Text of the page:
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Understanding Trump and Escalating Chinese Trade War

Understanding Trump and Escalating Chinese Trade War
(Florin Seitan/Dreamstime)

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Tuesday, 28 May 2019 12:10 PM Current | Bio | Archive

Earlier this May, President Donald Trump raised tariffs from 10% on $200 billion worth of Chinese goods to a hefty 25%. This move and its implications caused massive swings in the Dow Jones Industrial Average, including a fluctuation of over 500 points within just a few days of the news breaking.

The United States and China are two of the most powerful economic engines in the world. Their reach extends everywhere.

As such, these two countries have a lot of impact on the financial health of global markets. But given the uncertainty in the headlines and unpredictability we’ve seen on both sides of the negotiating table, what should average Americans expect from the trade war?

What Does President Trump Want?

Initially, President Trump threatened to raise tariffs on $200 billion in Chinese imports. This was one of the first major volleys in a long trade negotiation process. In more recent news, Trump has expanded on his threat and now considers applying 25% tariffs on all remaining imports from China as well; the value of these additional imports is estimated to be $300 billion.

One of the hallmarks of the Trump administration has been a strict approach to China as it relates to trade. Though Trump has said, “I love China,” the administration has shown a stark willingness to embrace a hard line in trade negotiations.

The goal: a great trade deal. That’s what Treasury Secretary Steven Mnuchin and trade representative Robert Lighthizer have been focused on with recent trips to China. However, as part of these negotiations, Trump appears willing to threaten the Chinese with U.S. leverage in an effort to draw out the best deal possible for American interests.

The U.S. is looking for a fair trade deal with China in which China agrees to free and open trade but with certain restrictions. One common complaint from American companies and officials is intellectual property theft, which is when Chinese companies “knock off” American brands. The U.S. is also looking for equitable tariffs so that American products sold in China would enjoy similar advantages to Chinese products sold in the United States.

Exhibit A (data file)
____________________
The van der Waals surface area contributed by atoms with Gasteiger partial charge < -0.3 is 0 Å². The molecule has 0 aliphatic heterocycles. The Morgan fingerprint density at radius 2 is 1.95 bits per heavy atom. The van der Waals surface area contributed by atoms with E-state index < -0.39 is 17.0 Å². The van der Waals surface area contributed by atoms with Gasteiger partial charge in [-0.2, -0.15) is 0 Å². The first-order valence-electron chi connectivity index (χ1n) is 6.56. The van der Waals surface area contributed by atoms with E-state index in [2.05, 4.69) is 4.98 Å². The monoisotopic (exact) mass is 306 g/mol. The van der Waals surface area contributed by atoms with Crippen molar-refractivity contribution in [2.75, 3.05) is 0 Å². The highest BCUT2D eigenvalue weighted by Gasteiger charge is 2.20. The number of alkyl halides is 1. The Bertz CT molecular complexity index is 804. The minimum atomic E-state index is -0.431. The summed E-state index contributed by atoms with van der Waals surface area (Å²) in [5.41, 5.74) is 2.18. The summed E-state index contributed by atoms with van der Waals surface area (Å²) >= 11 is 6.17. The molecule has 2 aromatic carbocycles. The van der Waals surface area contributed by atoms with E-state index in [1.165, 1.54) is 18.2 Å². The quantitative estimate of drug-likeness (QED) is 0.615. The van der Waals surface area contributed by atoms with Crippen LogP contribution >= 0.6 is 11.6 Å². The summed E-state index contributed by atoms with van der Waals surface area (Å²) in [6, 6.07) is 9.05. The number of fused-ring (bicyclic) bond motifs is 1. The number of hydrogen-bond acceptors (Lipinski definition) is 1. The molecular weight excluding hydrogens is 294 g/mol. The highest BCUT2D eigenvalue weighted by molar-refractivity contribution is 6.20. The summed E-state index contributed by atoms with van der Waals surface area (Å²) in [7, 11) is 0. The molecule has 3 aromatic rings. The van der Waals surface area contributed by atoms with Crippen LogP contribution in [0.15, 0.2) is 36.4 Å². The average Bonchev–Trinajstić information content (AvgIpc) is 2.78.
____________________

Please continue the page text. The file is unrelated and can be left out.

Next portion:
The road to this “ideal” trade deal, however, is littered with landmines.

What Are the Likely Results?

According to the Atlantic, citing Lighthizer’s public announcements on the process, a successful negotiation process with China would yield some of the following results:

  • Strengthening intellectual property theft guidelines
  • Engaging the Chinese to purchase a wide variety of American goods, including soybeans and semiconductors
  • Altering the supply chains that have made Chinese labor so inexpensive for far-reaching global companies like Apple

Failing these milestones, both sides can use their leverage to raise tariffs on each other’s goods. Therefore, there would be an increase in taxes for U.S. products sold in China and vice versa. As both countries jockey for negotiating power, the potential of increased costs for consumers is making headlines.

What Does This Mean for You?

Progress in Chinese-U.S. trade talks tends to be better for the global economic outlook, which in turn is better for international market confidence. Depending on what happens, you can expect a broad range of effects:

  • Changes in the stock market. The markets have consistently demonstrated that good news on the trade front means higher stock confidence and bad news means stock sell-offs. One headline even claimed that President Trump “wiped nearly $1.5 trillion off global markets” after a single tweet. However, if a successful trade deal goes through, it could buoy the market for months and become one of the greatest accomplishments of Trump and his administration.
  • Fallout from the trade wars. Trade wars have the potential to affect us all. According to research firm Oxford Economics, heavy tariffs have a tremendous lagging effect on global economic activity. This gets passed down to the consumers, who notice that effect in terms consumer price changes (e.g. flights are more expensive since their component prices increased). Given the popularity of Chinese produced goods in the U.S., consumers notice when economic policy changes with China. According to Oxford Economics, China raising tariffs on U.S. imports 8% to 25% would reduce the gross domestic product of the U.S. by 0.3% in 2020—a significant change when applied to an economy as large as the U.S.

After President Trump threatened to raise tariffs on Chinese imports, the Dow Jones Industrial Average lost 600 points (2.4%) and that for the S&P 500 sank 70 points (2.4%).

Consumers and ordinary investors should expect similar shifts every time there’s a new headline as it relates to trade negotiations.

Although these drops in economic activity are concerning, the long-term financial gain of a new trade deal with China could have far-reaching benefits that significantly outweigh these initial tumbles.

Joe Resendiz is a Research Analyst at ValuePenguin, where he focuses on personal finance and credit research to assist consumers. Previously, Joe specialized on public sector and infrastructure financing at Goldman Sachs. He graduated from the University of Texas at Austin with a BBA in Finance.

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JoeResendiz
The U.S. is looking for a fair trade deal with China in which China agrees to free and open trade but with certain restrictions.
trump, chinese, trade, war
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2019-10-28
Tuesday, 28 May 2019 12:10 PM
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